It’s a venue for countless public events, from fitness classes to outdoor film screenings, concerts, markets and art installations.
Meanwhile, the 5.5km old line has been turned into a multi-purpose railway through the old station.
11. Mrs Nelson Visitor Centre
Naturally, this complex just east of the CBD is the perfect place to get brochures and flyers and discuss accommodation, attractions, tours and events across South Australia with knowledgeable staff.
You can also buy locally made souvenirs, buy soft drinks and use public toilets.
But the Lady Nelson Visitor Centre is an attraction in itself.
On the one hand, there is a full-scale replica of the HMS Lady Nelson, the survey vessel from which Europeans first saw the dormant crater of Mount Gambier in 1800. Inside the centre, the documentary “Crossing the Green Triangle” showcases the history and development of nature’s Mount Gambier and its surrounding areas.
Also on display is the ossified skull of the Pleistocene kangaroo ancestor simosthenurus.
Finally, there is a glass floor suspended from a series of fossils, and a series of interactive displays dedicated to marine life off the coast of South Australia.
12. Echo Farm
This attraction just minutes from town is a place to reconnect with agriculture on a self-guided tour.
Throughout Echo Farm there are historical exhibits from the 1890s to the 1950s revealing past livelihoods, and you can hang out around the old farmhouse, which retains the look of the 1940s.
Children will be delighted to meet Echo Farm’s animals, including donkeys, sheep, horses, goats, ducks, pigs, emus, geese, chickens and cats, many of which can be petted.
Refreshments are sold on site, or you can bring your own food and drinks for a peaceful picnic.
13. Fansita Park
A quieter urban park in the heart of Mount Gambier is Vansitart Park on the west side of the CBD and dates back to the 1880s.
The green space surrounds an oval-shaped home ground and is home to North Gambier Football Club, which competes in the Western Frontier Football League.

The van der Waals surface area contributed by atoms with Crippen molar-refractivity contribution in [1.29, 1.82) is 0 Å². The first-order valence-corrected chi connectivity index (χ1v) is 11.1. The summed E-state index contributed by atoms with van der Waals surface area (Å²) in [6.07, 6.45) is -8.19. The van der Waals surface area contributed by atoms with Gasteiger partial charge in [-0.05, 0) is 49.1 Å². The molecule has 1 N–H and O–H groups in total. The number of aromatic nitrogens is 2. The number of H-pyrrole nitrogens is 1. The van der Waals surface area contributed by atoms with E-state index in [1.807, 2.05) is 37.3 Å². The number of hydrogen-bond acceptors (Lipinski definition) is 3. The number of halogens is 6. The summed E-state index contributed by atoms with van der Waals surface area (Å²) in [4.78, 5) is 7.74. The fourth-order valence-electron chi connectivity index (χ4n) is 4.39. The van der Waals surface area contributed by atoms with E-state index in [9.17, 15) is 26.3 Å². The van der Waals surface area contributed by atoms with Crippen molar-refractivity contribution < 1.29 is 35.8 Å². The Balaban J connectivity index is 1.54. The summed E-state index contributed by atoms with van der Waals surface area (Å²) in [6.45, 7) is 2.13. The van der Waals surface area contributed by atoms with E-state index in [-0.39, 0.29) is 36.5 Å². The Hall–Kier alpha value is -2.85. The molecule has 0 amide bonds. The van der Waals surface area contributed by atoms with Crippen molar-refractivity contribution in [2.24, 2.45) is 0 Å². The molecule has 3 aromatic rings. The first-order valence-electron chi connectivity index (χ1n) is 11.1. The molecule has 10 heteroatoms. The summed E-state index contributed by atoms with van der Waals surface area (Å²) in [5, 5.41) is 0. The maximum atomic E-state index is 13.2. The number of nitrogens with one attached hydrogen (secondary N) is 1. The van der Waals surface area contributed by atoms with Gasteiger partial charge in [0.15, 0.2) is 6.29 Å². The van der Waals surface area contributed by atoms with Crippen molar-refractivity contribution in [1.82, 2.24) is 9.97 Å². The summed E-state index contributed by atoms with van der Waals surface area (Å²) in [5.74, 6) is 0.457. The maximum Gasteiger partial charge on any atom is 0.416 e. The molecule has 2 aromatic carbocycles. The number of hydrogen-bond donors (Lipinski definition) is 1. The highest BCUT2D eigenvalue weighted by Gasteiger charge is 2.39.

Meanwhile, Vansittart Park is well-appointed and well-tended, with walking and jogging tracks, vibrant botanical gardens, fenced picnic areas and a beautiful rotunda built in 1913. The children’s playground is also top-notch, with a variety of safety bedding equipment and wood chips.
14. Mount Gambier Public Library
About this multi-million dollar facility, located just south of Cave Garden.
Shortly after opening in 2010, it was claimed that Mount Gambier had the best small public library in the world.
For over a decade, it remains the benchmark for its bold, future-proof architecture and comprehensive services.
Travelers who need to stay connected or plan their next move will be pleased with computer access, free Wi-Fi and a Bookmark Cafe.
But what really stands out is the children’s area, inspired by the caves, sinkholes and lakes of Mount Gambier and incorporating a play area.
15. Mount Gambier RSL War Museum
If you still have time to spare, head to the Diversion Museum in the Mount Gambier RSL (Returning Services League) club building, just around the corner from Cave Gardens.
Display cases on the walls display a wide variety of military artifacts, including uniforms, flags, weapons, ammunition, documents, medals, gas masks, helmets, and various other equipment.
The items cover every conflict Australia has been involved in, from World War I to the wars in Afghanistan and Iraq.
Where to Stay: Best Hotels in Mount Gambier, Australia